ravishing

[ rav-i-shing ]
/ ˈræv ɪ ʃɪŋ /

adjective

extremely beautiful or attractive; enchanting; entrancing.

Origin of ravishing

Middle English word dating back to 1300–50; see origin at ravish, -ing1

Related forms

rav·ish·ing·ly, adverb

Can be confused

ravenous ravaging ravishing (see synonym study at ravenous)

Definition for ravishing (2 of 2)

ravish

[ rav-ish ]
/ ˈræv ɪʃ /

verb (used with object)

to fill with strong emotion, especially joy.
to seize and carry off by force.
to carry off (a woman) by force.
to rape (a woman).

Origin of ravish

1250–1300; Middle English ravishen < Middle French raviss-, long stem of ravir to seize ≪ Latin rapere; see rape1

Related forms

rav·ished·ly, adverbrav·ish·er, nounun·rav·ished, adjective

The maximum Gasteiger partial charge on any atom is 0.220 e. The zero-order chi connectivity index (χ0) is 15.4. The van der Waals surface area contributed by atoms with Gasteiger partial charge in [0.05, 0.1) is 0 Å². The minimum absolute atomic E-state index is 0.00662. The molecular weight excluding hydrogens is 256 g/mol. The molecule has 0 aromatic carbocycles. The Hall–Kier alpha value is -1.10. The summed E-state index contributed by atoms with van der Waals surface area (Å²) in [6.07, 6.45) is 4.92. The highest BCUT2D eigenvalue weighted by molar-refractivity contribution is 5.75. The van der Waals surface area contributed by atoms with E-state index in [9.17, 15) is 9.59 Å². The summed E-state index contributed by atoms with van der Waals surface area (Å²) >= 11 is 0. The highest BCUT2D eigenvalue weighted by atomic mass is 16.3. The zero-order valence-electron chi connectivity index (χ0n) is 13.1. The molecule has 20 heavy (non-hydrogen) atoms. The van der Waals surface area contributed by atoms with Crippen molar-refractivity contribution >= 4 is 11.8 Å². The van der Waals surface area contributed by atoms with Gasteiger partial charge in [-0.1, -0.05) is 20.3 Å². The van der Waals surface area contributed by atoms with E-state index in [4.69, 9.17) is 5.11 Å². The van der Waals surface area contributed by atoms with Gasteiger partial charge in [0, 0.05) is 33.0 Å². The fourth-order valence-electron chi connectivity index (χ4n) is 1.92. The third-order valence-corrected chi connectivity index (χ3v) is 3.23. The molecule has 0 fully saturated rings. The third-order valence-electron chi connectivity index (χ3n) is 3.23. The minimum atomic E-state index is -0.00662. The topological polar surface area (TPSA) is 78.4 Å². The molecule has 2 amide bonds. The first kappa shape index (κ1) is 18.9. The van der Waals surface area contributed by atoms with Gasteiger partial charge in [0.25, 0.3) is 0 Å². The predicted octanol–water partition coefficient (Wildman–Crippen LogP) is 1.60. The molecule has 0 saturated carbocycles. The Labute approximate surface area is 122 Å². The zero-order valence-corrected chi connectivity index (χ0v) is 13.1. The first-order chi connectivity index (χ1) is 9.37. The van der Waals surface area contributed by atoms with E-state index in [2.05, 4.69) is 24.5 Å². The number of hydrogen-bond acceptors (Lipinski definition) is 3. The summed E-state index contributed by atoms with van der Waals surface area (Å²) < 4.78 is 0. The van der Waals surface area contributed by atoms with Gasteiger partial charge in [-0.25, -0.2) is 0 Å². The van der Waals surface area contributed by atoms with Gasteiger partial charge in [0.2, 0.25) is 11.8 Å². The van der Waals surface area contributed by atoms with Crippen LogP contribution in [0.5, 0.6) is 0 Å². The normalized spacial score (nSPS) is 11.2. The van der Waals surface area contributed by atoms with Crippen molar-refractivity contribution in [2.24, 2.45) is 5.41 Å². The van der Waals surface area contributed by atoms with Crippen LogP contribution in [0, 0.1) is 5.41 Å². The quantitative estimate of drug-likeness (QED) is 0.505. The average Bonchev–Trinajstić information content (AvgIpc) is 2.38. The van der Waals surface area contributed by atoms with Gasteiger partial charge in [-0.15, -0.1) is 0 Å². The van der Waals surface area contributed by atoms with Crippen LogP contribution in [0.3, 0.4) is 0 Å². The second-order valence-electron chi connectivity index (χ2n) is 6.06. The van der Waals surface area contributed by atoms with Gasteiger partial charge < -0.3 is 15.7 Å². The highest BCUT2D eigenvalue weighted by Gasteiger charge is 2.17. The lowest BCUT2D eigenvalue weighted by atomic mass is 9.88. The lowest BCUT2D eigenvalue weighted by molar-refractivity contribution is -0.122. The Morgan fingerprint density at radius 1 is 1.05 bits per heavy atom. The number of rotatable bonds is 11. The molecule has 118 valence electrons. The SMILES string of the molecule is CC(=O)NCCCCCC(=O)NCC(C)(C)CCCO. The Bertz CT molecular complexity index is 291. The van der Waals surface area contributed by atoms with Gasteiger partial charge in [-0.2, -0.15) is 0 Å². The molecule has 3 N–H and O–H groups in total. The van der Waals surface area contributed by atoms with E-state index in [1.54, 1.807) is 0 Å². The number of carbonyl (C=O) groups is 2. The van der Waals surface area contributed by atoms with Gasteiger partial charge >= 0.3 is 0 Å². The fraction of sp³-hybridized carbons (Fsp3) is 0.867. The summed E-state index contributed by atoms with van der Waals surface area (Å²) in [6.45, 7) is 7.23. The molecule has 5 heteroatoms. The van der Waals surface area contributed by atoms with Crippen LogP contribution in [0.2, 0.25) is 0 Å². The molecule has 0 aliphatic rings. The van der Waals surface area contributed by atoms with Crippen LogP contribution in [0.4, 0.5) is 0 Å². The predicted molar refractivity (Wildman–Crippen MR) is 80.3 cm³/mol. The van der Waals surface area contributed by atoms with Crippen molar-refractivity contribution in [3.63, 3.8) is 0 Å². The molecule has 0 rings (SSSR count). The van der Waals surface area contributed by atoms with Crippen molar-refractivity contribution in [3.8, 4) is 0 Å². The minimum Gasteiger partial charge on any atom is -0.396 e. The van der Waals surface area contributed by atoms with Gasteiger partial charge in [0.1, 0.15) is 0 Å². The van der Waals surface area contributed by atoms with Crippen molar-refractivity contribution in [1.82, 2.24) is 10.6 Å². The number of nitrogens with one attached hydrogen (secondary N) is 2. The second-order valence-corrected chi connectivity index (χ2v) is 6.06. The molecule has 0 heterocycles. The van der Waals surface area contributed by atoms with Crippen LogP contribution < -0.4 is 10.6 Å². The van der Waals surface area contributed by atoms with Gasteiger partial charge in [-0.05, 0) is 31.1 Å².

Can be confused

ravage ravish
Dictionary.com Unabridged Based on the Random House Unabridged Dictionary, © Random House, Inc. 2019

Examples from the Web for ravishing

British Dictionary definitions for ravishing (1 of 2)

ravishing

/ (ˈrævɪʃɪŋ) /

adjective

delightful; lovely; entrancing

Derived Forms

ravishingly, adverb

British Dictionary definitions for ravishing (2 of 2)

ravish

/ (ˈrævɪʃ) /

verb (tr)

(often passive) to give great delight to; enrapture
to rape
archaic to carry off by force

Derived Forms

ravisher, nounravishment, noun

Word Origin for ravish

C13: from Old French ravir, from Latin rapere to seize
Collins English Dictionary - Complete & Unabridged 2012 Digital Edition © William Collins Sons & Co. Ltd. 1979, 1986 © HarperCollins Publishers 1998, 2000, 2003, 2005, 2006, 2007, 2009, 2012